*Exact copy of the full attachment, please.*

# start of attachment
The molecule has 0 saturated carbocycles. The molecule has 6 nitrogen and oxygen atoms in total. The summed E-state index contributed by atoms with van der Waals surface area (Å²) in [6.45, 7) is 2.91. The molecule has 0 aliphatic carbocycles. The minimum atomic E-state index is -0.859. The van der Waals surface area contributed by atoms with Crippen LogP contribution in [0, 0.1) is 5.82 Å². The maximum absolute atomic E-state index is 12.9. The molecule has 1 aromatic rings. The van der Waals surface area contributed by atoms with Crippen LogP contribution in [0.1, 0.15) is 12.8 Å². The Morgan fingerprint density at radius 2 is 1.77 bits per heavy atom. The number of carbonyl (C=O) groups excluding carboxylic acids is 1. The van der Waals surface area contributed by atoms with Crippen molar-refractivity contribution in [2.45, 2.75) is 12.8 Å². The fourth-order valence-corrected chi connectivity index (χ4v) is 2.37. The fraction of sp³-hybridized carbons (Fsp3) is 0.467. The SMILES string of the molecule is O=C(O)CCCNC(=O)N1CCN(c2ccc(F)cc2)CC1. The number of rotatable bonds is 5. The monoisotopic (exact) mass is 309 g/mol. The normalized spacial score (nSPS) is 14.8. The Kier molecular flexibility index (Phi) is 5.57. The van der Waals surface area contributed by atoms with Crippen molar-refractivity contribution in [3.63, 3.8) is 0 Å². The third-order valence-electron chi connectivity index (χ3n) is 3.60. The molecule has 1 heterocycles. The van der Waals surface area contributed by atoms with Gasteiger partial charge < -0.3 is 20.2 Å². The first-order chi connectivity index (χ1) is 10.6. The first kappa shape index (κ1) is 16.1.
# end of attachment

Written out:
The molecule has 0 saturated carbocycles. The molecule has 6 nitrogen and oxygen atoms in total. The summed E-state index contributed by atoms with van der Waals surface area (Å²) in [6.45, 7) is 2.91. The molecule has 0 aliphatic carbocycles. The minimum atomic E-state index is -0.859. The van der Waals surface area contributed by atoms with Crippen LogP contribution in [0, 0.1) is 5.82 Å². The maximum absolute atomic E-state index is 12.9. The molecule has 1 aromatic rings. The van der Waals surface area contributed by atoms with Crippen LogP contribution in [0.1, 0.15) is 12.8 Å². The Morgan fingerprint density at radius 2 is 1.77 bits per heavy atom. The number of carbonyl (C=O) groups excluding carboxylic acids is 1. The van der Waals surface area contributed by atoms with Crippen molar-refractivity contribution in [2.45, 2.75) is 12.8 Å². The fourth-order valence-corrected chi connectivity index (χ4v) is 2.37. The fraction of sp³-hybridized carbons (Fsp3) is 0.467. The SMILES string of the molecule is O=C(O)CCCNC(=O)N1CCN(c2ccc(F)cc2)CC1. The number of rotatable bonds is 5. The monoisotopic (exact) mass is 309 g/mol. The normalized spacial score (nSPS) is 14.8. The Kier molecular flexibility index (Phi) is 5.57. The van der Waals surface area contributed by atoms with Crippen molar-refractivity contribution in [3.63, 3.8) is 0 Å². The third-order valence-electron chi connectivity index (χ3n) is 3.60. The molecule has 1 heterocycles. The van der Waals surface area contributed by atoms with Gasteiger partial charge < -0.3 is 20.2 Å². The first-order chi connectivity index (χ1) is 10.6. The first kappa shape index (κ1) is 16.1.